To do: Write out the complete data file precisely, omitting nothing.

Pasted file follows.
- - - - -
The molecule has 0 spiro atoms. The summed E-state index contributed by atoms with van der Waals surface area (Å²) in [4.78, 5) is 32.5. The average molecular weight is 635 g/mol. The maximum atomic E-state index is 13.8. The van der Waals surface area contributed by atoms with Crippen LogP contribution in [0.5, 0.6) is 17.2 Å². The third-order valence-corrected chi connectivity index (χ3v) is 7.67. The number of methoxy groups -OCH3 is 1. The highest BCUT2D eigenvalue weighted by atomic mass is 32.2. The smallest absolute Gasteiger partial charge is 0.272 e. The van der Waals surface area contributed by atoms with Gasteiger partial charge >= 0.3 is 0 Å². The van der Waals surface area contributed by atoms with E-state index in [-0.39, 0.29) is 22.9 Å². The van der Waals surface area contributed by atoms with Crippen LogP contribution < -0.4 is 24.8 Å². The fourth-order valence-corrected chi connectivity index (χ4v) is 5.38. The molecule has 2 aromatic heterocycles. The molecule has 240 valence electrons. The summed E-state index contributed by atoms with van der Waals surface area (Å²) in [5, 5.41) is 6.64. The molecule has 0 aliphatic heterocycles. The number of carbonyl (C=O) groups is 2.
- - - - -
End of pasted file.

The molecule has 0 spiro atoms. The summed E-state index contributed by atoms with van der Waals surface area (Å²) in [4.78, 5) is 32.5. The average molecular weight is 635 g/mol. The maximum atomic E-state index is 13.8. The van der Waals surface area contributed by atoms with Crippen LogP contribution in [0.5, 0.6) is 17.2 Å². The third-order valence-corrected chi connectivity index (χ3v) is 7.67. The number of methoxy groups -OCH3 is 1. The highest BCUT2D eigenvalue weighted by atomic mass is 32.2. The smallest absolute Gasteiger partial charge is 0.272 e. The van der Waals surface area contributed by atoms with Gasteiger partial charge >= 0.3 is 0 Å². The van der Waals surface area contributed by atoms with E-state index in [-0.39, 0.29) is 22.9 Å². The van der Waals surface area contributed by atoms with Crippen LogP contribution < -0.4 is 24.8 Å². The fourth-order valence-corrected chi connectivity index (χ4v) is 5.38. The molecule has 2 aromatic heterocycles. The molecule has 240 valence electrons. The summed E-state index contributed by atoms with van der Waals surface area (Å²) in [5, 5.41) is 6.64. The molecule has 0 aliphatic heterocycles. The number of carbonyl (C=O) groups is 2.